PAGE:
A. I have done much the same. I would like to think it's - a co-operative of specialist journalists, trusting one another to represent their particular specialism to its best advantage. I strongly suspect that if paid journalism in any specialist fields is going to survive at all, it'll be through some kind of enlightened corporate patronage - Red Bull and Bandcamp being good examples of people who are sponsoring good and more-or-less independent music writing - but honestly: fuck knows.

Q. Nine times out of ten, the DJ will look incredibly serious in press photographs whilst their personality off camera is usually properly fucking ecstatic about life. Are the media demands for moody looking DJs appropriate given that the DJs and the people who actually go to clubs get high, play/listen to their favourite music and have some of the happiest times of their lives? Know what I mean? We're not talking grunge or emo. It's fucking dance music.
A. So you'd prefer magazines full of Fatboy Slim then?

Fatboy Slim, enjoying his job.

Q. Stone cold sober or absolutely fucking terminated?
A. Well, my wife and I did once invent a cocktail called The Peckham Nosedive: 50ml cornershop vodka and 50ml Benylin, stirred well, over ice.

Q. As a professional writer, do you see yourself sticking around music or do you have ambitions to progress in other fields? If so, what fields are open to you?
A. Oh I'm in it for the long haul, but as I get the leeway to be more indulgent, I'll inevitably cross over more into other arts, I'm very interested in culture/tech/science crossover, and I'm definitely up for doing more on broader social context for music & subculture as in this podcast I did with a friend: 

Q. Me aside, what other writers are you into at the moment?
A. Always love reading David Toop and Philip Sherburne, been greatly enjoying Lauren Laverne's insight and turn of phrase recently, and I do like Alex Macpherson: I disagree with him as often as I agree but I love his singular voice and sometimes bloody-minded sticking to his guns.

Q. What advice would you give to any young readers of WRDM who are looking to get into music journalism?
A. Well other than the obvious "have a day job" - pay very, very close attention to how your work is corrected by editors. That's the only way you really learn. If you're lucky you'll find an editor who will dissect your work giving you very detailed notes on what works and what doesn't, which bits are not suited to the publication's house style etc. I had this with Andrew Harrison at Word and Mixmag, and it was probably the most valuable single contribution anyone's ever made to my ability to earn in the long term.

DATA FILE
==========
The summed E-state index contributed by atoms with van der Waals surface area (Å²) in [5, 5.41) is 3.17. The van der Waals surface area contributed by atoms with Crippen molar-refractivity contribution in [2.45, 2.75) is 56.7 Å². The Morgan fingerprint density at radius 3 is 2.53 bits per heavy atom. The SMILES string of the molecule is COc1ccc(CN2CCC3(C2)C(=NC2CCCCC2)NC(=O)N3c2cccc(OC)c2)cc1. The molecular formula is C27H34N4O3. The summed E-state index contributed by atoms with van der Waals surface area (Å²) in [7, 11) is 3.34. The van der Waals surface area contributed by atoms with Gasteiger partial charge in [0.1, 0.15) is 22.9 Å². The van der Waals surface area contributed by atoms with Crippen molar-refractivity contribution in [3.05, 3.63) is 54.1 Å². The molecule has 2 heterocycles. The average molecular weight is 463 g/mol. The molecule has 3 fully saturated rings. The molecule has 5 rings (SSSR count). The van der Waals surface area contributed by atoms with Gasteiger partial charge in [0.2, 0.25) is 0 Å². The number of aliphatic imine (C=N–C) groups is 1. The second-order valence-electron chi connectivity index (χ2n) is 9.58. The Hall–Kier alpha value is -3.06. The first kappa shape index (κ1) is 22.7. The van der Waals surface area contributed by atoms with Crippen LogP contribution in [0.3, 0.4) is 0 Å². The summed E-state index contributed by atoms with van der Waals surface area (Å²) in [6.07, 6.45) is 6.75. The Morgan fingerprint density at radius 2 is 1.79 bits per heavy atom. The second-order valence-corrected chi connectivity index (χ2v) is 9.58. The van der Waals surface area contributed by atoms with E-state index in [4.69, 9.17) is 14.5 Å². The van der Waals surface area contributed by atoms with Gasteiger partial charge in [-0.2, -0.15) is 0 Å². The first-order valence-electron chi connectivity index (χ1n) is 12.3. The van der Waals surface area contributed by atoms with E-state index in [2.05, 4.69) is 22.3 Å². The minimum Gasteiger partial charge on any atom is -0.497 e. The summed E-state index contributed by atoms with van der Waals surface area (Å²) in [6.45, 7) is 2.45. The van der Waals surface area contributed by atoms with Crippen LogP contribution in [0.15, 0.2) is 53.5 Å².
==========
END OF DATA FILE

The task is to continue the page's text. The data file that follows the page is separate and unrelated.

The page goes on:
Matthew Wilcock, crossing the Mersey.

Q. Is there anything you'd like to plug on here?
A. I'm managing a couple of guys:

Jabru, who did this beautiful song soundcloud/k7-records/church has a track on JD Twitch's Bucky Skank label and did this outrageously great DJ mix

Matthew Wilcock who's an outrageously talented sound designer, now making glitchy beats and deep ambient stuff:

And here's some of my DJ mixes:


What a lovely young man! Please join me in wishing Joe Muggs all the very best for all of his future endeavours and, if you have a heart, get behind the two lads he's managing these days.

FYI: Joe will be playing a DJ set of ambient filth, fambient dub, dreampop, droning chill, sub-industrial hip-hop-electro and the deepest ever house at the Ace Hotel on Tuesday 21 October. Lads, it's supposed to be brimming with European model type birds down there so DIARISE it, stock up on Lynx Africa and go along: 

NEWS JUST IN: Joe Muggs is also playing some tunes at The Ace Hotel next Tuesday (23 September and all). He must have a monthly residency or something.

In a fortnight, Peer to Peer with Julie Birchill will see her answering the questions: 'why haven't there ever been any good lady guitarists' and 'if someone had a gun to your head and you HAD to suck off one of Bone Thugs-n-Harmony whilst the other four members take turns to smash your back doors in, which one would it be and why?'

Stay tuned...

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Some More Brilliant Hilarious Lookalikes

Fuck me, here's some more Hilarious Lookalikes! LOLoutLOUD. If there's one thing that makes me laugh more than anything else in the world, it's looking at people who look like other people. LOL. Honestly, I'm fucking cackling like the Wicked Witch of the West as I write this because I'm thinking about the second lookalike in the list that I'm about to present to you. PISSMSL!

Here's one that will make you laugh though:

Can you imagine if that bloke out of The White Stripes soundalikes, The Black Keys, went on Pointless? I'd tune in and watch it if only to see what it would look like to see the bloke out of Pointless stood next to the one off of The Black Keys who looks just like him! Hahahahaha.

This is the best one. Check this out here:

Michael McDonald was a singer in the eighties who specialised in singing songs that were used in colourful,eighties beach films in America. Whenever people talk about DJ Falcon they always mention Daft Punk in the same sentence. See, even I just did so then. I'll tell you what though, you're more likely to see Daft Punk supporting Dave Clarke down Atomic Jam in Birmingham on Friday 14 November than you are seeing DJ Falcon doing a vocal French Touch electro duet with Michael McDonald in a 1980s Brat Pack film about misunderstood students in Miami. They don't half look a like though! ASL!!!